Just a few hours after United States President Donald Trump retweeted a series of anti-Muslim videos from a British far-right account on Wednesday morning, White House press secretary Sarah Huckabee Sanders defended his actions and even said he circulated them to start a conversation about border security and immigration.
Trump had from his account shared three videos involving Muslim men. He captioned the three videos as "Islamist mob pushes teenage boy off roof and beats him to death!", "Muslim Destroys a Statue of Virgin Mary!" and "Muslim migrant beats up Dutch boy on crutches!".
Several people soon condemned Trump for sharing the videos.
Jesus Christ. Trump is going on an unhinged attack of Muslims this morning.— Brian Krassenstein? (@krassenstein) November 29, 2017
I cannot believe that any head of state, let alone the President of the USA, could stoop this low. Words fail me...— Andy Bailey (@AndyBai59873550) November 29, 2017
I could pull up videos of white people attacking Muslims and Islam all day long. I guess it's time I leave America since I'm also white...— Brian Krassenstein? (@krassenstein) November 29, 2017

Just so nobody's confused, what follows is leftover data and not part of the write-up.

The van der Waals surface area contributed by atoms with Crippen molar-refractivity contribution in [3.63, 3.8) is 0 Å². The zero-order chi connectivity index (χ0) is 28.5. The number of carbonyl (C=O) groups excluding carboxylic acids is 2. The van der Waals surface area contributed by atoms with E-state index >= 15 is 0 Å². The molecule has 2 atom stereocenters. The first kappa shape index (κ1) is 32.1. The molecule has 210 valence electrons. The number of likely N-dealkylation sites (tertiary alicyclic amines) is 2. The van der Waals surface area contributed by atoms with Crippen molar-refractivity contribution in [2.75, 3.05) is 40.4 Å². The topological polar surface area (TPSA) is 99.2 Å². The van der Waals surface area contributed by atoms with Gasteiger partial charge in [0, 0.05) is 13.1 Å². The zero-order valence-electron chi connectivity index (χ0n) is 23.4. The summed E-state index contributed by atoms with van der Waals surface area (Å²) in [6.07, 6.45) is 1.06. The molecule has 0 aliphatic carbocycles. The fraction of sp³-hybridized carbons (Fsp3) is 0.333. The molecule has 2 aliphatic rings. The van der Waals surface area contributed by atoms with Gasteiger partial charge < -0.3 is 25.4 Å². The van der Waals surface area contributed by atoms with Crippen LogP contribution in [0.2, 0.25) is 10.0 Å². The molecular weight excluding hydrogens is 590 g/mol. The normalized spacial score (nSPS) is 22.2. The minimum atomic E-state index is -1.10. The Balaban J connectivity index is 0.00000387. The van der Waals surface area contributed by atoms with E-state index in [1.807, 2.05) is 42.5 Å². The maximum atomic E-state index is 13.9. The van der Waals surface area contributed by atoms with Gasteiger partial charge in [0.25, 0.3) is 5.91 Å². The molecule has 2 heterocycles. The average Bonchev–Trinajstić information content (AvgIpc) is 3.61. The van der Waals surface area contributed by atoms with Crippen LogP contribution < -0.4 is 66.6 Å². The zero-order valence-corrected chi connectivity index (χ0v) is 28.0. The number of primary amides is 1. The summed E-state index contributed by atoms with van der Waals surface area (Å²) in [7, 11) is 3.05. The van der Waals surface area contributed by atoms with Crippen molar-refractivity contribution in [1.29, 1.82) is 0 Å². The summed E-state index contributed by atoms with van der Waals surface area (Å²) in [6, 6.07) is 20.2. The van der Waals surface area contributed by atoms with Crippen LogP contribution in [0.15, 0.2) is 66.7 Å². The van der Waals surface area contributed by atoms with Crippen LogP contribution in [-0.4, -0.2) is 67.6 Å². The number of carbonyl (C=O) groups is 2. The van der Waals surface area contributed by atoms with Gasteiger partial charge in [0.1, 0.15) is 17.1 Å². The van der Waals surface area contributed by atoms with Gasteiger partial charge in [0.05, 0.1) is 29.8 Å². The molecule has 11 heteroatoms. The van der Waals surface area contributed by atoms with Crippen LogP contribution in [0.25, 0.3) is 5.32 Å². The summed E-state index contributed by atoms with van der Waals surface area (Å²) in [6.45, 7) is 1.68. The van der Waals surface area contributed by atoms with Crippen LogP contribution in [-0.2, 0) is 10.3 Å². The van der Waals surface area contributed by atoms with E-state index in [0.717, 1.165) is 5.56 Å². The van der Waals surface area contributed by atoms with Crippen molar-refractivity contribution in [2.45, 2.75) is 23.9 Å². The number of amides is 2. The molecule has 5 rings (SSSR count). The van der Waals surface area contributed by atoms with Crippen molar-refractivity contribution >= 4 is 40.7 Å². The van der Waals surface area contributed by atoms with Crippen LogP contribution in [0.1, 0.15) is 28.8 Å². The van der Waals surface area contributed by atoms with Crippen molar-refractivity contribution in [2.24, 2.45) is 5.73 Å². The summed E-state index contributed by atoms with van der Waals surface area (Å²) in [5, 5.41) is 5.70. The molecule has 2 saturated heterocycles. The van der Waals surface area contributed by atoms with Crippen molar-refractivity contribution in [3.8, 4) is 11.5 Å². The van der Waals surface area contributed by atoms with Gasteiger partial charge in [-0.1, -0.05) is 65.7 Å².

Oh no, a real life man destroying a STATUE of a MADE UP woman. What will we do???— Lauren (@laurenwont) November 29, 2017
Even America's closest ally, the office of British Prime Minister Theresa May, said: "It is wrong for the [US] President to have done this."
White House defends Trump
However, Sanders downplayed the Trump's re-tweets by emphasising the President's commitment to national security and the safety of Americans.
Sanders told reporters she doesn't know how the videos got in front of Trump but at the same time didn't answer whether they were real.
"The threat is real and that's what the President is talking about," said Sanders.
However, several reports have claimed that the videos are fake.
Though Sanders did not clarify the exact nture of the "threat" that Trump wished to address by sharing the videos, she cited the safety of Americans as the reason behind the retweeting of the anti-Muslim videos.
"The President is talking about the need for national security. The need for military spending, those are very real things, there's nothing fake about that," she said.
She even told the reporters that by focusing on "the nature of the video, you're focusing on the wrong thing."
Trump, on the other hand, tweeted out to May on Wednesday night asking her not to focus on him.
Sanders reacts to May's criticism
Sanders, meanwhile, was of the opinion that the British prime minister should seriously consider the "threat" conveyed through the videos.
"I think that both Theresa May and a lot of the other world leaders across the world know that these are real threats that we have to talk about, I think Europe has seen that a lot first hand," Sanders was quoted by CNN as saying.